Best Kept Secrets in Edinburgh, Scotland

The team at Edinburgh Language Centre have put together their top 10 recommendations of Edinburgh’s best kept secrets to help you get off the beaten tourist track:

Roof Terrace, National Museum of Scotland. Image licensed under Creative Commons Attribution 2.5 Generic.

1. National Museum of Scotland Roof Terrace

See beautiful views of Edinburgh from the hidden roof terrace at the top of the National Museum of Scotland, giving you a unique perspective of the city’s chimneys and rooftops. To maintain its secrecy, the roof terrace is hard to find once you enter the museum, creating the perfect opportunity to practise your English by asking one of the guides! 


2. Tupiniquim

Order a delicious crêpe and fresh juice from Fernando’s gluten-free kiosk ‘Tupiniquim’ at the top of Middle Meadow Walk. The Brazilian kiosk has a relaxed and friendly vibe, and sometimes they even play live music!


Dunbar’s Close Garden, © Copyright Jim Barton, licensed under Creative Commons Attribution 2.5 Generic.

3. Queen Street’s Speakeasies

Enjoy a cocktail in two of Edinburgh’s best speakeasies: Bramble and Panda & Sons. Located on each end of Queen Street, two streets down from Edinburgh Language Centre, one cocktail bar is hidden away in a New Town basement and the other has the façade of a barbershop.  Well known amongst Edinburgh locals, they fill up quickly and it is worth going early to make sure you get in!


4. Dunbar’s Close Garden

Located just off Edinburgh’s bustling Royal Mile is the 17th century secret garden of Dunbar’s Close. The garden is on the Canongate on the Palace end of the Royal Mile, and it is often missed by tourists as it looks the same as every other Royal Mile passageway. It is open to the public and full of beautifully attended flowers, trees and plants, with benches for a sunny day!   


The Dome, © Pixabay CC Public Domain

5. The Dome

Visit the Georgian Tea Room on the first floor of The Dome, a luxury venue located on George Street, just two minutes from Edinburgh Language Centre. Here you can try a traditional Afternoon Tea complete with finger sandwiches, scones, sweet pastries, loose-leaf tea and a glass of champagne.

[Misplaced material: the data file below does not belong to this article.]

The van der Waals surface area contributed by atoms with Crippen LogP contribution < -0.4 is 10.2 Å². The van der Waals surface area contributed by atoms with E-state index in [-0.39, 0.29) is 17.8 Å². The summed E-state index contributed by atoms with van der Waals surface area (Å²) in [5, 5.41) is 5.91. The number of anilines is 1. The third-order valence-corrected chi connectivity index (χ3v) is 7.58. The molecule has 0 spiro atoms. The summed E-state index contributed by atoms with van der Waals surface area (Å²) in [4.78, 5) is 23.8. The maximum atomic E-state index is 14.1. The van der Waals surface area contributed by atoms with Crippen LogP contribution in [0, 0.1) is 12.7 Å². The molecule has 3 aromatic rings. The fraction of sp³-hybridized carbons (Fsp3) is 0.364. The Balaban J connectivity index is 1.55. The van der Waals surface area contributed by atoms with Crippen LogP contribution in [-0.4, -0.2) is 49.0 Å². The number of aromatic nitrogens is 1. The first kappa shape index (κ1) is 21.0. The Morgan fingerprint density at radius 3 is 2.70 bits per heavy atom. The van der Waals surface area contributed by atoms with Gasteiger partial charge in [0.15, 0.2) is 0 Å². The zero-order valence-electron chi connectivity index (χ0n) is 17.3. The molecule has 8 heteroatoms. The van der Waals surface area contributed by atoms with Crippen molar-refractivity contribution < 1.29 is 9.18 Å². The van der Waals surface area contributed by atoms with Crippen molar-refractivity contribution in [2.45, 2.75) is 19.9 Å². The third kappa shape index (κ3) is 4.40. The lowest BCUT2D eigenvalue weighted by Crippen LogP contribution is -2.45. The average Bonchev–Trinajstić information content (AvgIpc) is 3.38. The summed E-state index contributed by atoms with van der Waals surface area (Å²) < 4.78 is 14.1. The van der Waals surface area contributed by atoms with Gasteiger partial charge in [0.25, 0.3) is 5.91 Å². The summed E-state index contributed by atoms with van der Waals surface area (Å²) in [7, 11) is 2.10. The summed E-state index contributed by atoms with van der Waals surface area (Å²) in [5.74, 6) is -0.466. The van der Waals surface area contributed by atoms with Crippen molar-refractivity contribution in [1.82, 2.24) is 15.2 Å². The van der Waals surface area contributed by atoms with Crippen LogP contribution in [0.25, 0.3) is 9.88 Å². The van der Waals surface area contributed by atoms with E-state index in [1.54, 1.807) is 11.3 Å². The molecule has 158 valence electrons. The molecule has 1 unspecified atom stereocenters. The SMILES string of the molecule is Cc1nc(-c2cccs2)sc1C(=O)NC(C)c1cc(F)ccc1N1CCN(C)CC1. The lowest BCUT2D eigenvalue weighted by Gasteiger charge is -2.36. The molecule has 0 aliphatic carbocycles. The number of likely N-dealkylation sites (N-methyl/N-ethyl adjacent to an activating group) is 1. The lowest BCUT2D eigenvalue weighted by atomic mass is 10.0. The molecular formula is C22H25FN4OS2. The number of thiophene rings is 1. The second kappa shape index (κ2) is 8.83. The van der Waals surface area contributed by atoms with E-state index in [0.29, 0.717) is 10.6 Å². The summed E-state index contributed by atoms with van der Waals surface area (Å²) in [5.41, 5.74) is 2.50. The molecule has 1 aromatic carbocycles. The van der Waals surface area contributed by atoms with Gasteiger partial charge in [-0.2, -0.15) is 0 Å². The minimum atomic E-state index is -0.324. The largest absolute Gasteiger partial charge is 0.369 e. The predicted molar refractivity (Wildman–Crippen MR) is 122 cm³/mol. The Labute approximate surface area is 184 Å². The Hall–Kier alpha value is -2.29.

6. Edinburgh Ceilidh Club

Try out a real Scottish Ceilidh at the Edinburgh Ceilidh Club in Newington. Ceilidh dancing is a fun traditional Scottish dance popular with people of all ages and abilities, it doesn’t matter if you don’t know the moves as there is normally a Caller who will tell you what to do! Ceilidhs run at Summerhall every Tuesday and tickets can be bought at the door.



Roseleaf © Copyright Kim Traynor and licensed under Creative Commons Attribution 2.5 Generic

7. Can You Escape

Attempt to save the International Space Station at Can You Escape, as you and your team are tasked with the important mission of fixing the Station’s escape pod before it is too late!  

8. Roseleaf

Enjoy a good Sunday Roast, freshly baked goodies, brunches or just a cup of tea at the Roseleaf bar and café, situated in the historic Port of Leith. Roseleaf is run by a friendly family who have decorated it with their own random treasures and curiosities – there is even a selection of hats that you can try on!


Cramond Falls © Copyright Jim Barton and licensed under Creative Commons Attribution 2.5 Generic

9. Greyfriar’s Kirkyard

Better than trying to find a spot in the busy and touristy Elephant House where J.K. Rowling is said to have written parts of Harry Potter, why not head around the corner to Greyfriar’s Kirkyard, where you will find the grave of a certain Thomas Riddell! And if you search carefully, you may also find a grave for a McGonagall, right next to the gates of the school that inspired Hogwarts.  The entrance to the Kirkyard is located just opposite the National Museum of Scotland mentioned in recommendation #1!


10. Cramond Falls Café

Jump on the 41 bus from Princes Street to the seaside area of Cramond, an old fishing village in the north-west of Edinburgh. If you follow the path into the village you will eventually come across Cramond Falls, Edinburgh’s mini Niagara!  Next to the falls there is a lovely café which used to be a 17th Century Grain Mill, with outdoor seating for sunny days and an indoor log fire for the autumn and winter months.


Read more blogs: Top 10 free activities in Edinburgh

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